Catalina Maria Johnson

International radio broadcaster, bilingual cultural journalist, music curator

By Catalina Maria Johnson

“I feel like individuals like Agustin Lara.. when they wrote songs about their experiences, evoked really lovely reactions, especially women reacted to them. It happened to me, even though I am from another era and was not born in Agustin Lara’s times”, explains Mexican songstress Natalia Lafourcade who was just awarded two Latin Grammy’s for her latest recording, Mujer Divina, a tribute album to Lara, one of the greatest Mexican composers ever.

Lafourcade was speaking by phone already on tour with “Mujer Divina”, which will also come to Chicago on Sunday at Joe’s Bar. Interestingly, one of the Latin Grammy’s given to “Mujer Divina” was for “Best Alternative Music Album”, and although Lafourcade’s versions are certainly well within an indie and contemporary vein, Lara’s music actually defined an entire era of Twentieth-Century Mexican romanticism with ballads he composed in the 30’s and the 40’s.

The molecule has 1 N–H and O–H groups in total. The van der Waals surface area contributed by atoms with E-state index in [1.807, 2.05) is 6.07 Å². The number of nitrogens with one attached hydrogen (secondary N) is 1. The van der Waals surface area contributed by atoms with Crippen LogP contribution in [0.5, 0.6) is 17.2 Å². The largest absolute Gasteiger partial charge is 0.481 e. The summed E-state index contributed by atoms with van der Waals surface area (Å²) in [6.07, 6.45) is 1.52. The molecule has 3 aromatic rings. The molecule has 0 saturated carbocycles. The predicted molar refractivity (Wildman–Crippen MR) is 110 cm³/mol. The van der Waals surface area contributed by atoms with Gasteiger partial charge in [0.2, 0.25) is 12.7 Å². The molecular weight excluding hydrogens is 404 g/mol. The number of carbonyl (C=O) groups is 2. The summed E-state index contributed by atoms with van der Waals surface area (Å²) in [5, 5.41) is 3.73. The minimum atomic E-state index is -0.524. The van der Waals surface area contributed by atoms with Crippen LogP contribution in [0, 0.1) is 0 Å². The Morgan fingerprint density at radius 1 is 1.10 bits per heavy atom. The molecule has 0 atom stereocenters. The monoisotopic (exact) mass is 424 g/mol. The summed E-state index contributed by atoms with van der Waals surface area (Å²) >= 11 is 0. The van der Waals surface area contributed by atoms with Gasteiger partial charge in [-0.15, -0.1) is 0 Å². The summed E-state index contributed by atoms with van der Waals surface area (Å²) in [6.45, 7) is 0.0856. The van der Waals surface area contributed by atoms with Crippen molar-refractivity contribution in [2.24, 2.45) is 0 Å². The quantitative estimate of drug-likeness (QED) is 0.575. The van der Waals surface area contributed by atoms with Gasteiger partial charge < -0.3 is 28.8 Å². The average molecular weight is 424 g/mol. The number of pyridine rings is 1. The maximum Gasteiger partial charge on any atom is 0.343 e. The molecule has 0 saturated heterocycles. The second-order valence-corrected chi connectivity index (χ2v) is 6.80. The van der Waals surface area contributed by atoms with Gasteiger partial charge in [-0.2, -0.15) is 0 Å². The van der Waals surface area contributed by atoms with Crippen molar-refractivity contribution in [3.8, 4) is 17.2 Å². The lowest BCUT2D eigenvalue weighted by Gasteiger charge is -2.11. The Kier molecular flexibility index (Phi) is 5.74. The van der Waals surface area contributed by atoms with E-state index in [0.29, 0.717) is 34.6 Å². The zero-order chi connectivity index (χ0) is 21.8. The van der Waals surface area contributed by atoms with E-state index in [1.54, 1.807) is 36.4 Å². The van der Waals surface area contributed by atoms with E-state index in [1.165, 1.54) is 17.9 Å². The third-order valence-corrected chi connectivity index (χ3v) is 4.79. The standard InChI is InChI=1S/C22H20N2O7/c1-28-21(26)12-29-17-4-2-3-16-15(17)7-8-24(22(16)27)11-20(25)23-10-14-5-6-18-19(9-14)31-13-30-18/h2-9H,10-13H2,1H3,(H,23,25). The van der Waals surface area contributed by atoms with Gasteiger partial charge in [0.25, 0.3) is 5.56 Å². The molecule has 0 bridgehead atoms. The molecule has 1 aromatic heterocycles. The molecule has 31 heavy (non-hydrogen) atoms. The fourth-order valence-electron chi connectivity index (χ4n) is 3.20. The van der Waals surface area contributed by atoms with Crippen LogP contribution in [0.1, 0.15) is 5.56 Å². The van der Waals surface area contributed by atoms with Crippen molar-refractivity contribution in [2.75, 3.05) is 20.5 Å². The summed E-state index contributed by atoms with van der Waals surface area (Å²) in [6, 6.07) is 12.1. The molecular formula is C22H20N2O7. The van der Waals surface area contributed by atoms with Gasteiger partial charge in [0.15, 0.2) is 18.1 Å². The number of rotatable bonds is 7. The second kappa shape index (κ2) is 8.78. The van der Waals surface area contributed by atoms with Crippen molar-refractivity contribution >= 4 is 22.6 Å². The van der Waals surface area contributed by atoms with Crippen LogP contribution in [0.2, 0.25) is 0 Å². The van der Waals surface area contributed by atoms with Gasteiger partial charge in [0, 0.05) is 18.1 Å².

Lafourcade explains that she values Lara’s music because his lyrics are sophisticated and beautiful, and contain the essence of “love and loss of love” from a romantic point of view that is difficult to find in today’s times, because “they lived differently then, not at the same pace that we live today.”

Born to a family of musicians and growing up in Veracruz, also Lara’s home state, Lafourcade expresses delight in sharing with great success the maestro’s deep and sweet torch songs. It is music that not only speaks to several generations, but also to Mexicans on both sides of the border, proof of which is that she was recently given the Agustín Lara Award in Los Angeles in recognition of her support of the Mexican arts in the United States.


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